Educational institutions - can they be funded using estates as security?


27 May 2022

There is always a push for educational institutions (EI) to keep themselves relevant, to have state of the art facilities and learning environments to ensure curriculum and a quality student experience is delivered. The question is how do you fund them?

Often, whilst EI’s will have a budget available to them to support projects, they may need to explore additional funding streams in order to finance larger projects. Additional funding is often achieved through a secured lending facility.

Do I need to grant a charge over the whole campus?

Security by way of a legal charge can be granted over the whole or part of an educational site. Often campuses are quite vast with some sites running to over 100s of acres, so encumbering the whole site can be disproportionate. Depending on the loan to value ratio, often institutions will look to charge part(s) of their sites. Whilst not as straightforward as charging the whole of a site, there is a significant benefit to EI’s in charging part as it will probably leave the EI free to operate and deal with the remainder of their campus as they see fit.

What do I need to think about when charging part of a site?

When charging part of a site you will need to consider a number of key questions. It is advisable at this stage to seek the advice of relevant professionals, e.g. a Surveyor and/or a Solicitor, to assist with the drafting of any heads of terms to ensure what is being proposed can be achieved; indeed you may also need to check that the EI’s constitution permits the granting of a charge. Some points to consider at the outset would be:

  1. where is the land to be charged, does it abut the highway maintainable at public expense or will it depend on the remainder of the uncharged site for access and services? If it is the latter, you will need to consider relevant easements a lender may require to secure their position in the hopefully unlikely event they ever had to seek possession of the land. Indeed, the EI may need its own easements in such a scenario.
  1. Is the land to be charged due to be developed under a planning permission? Again, you will need to consider whether the planning permission covers a wider boundary than the charge site, or if the planning permission is phased, in which case the lender may require any cross obligations in relation to the future implementation of the permission?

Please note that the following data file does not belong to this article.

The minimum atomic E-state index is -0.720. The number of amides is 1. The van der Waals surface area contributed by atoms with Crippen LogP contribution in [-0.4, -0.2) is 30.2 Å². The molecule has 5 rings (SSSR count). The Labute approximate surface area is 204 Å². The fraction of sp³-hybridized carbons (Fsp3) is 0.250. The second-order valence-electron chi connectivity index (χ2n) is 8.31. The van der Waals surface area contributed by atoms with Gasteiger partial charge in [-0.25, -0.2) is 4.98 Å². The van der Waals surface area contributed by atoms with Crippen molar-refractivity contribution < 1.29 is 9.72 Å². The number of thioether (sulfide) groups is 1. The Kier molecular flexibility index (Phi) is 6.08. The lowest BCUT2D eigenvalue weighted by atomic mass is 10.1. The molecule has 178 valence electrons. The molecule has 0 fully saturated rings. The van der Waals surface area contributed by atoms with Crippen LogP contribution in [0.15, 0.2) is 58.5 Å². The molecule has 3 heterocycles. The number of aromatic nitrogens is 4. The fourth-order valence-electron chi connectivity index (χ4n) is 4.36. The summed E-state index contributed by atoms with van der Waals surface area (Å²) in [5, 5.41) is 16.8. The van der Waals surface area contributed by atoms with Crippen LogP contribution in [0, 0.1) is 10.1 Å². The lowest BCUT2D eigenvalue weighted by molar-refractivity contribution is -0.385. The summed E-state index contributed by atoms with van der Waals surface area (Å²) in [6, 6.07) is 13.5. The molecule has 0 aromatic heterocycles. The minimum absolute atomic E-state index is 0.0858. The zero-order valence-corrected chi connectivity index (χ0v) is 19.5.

Looking at the finer detail

Once you have agreed which easements may be required you will need to consider how these may impact on the future operation of the remainder of the educational site. Careful consideration will need to be made with regards to any authorised times/means of access, any noise during any works to be carried out pursuant to any planning permission, always keeping the primary focus on minimising disruption to the EI as well as mitigating any safeguarding or other health and safety concerns.

Conclusion

Undoubtedly, charges of part come with their complexities and challenges. However, they can help to ensure that large educational sites are not unnecessarily encumbered, allowing EI the freedom and flexibility to deal with the remainder of their property to meet any future business needs. The key is early intervention at the heads of terms stage and careful consideration as to the specifics of the site.

Please get in touch with Julia Harlock or Dwight Patten if you are considering granting a charge to a lender and you have any points you wish to discuss, our Commercial Property Team will be delighted to help.

The content of this article is for general information only. It is not, and should not be taken as, legal advice. If you require any further information in relation to this article please contact the author in the first instance. Law covered as at May 2022.

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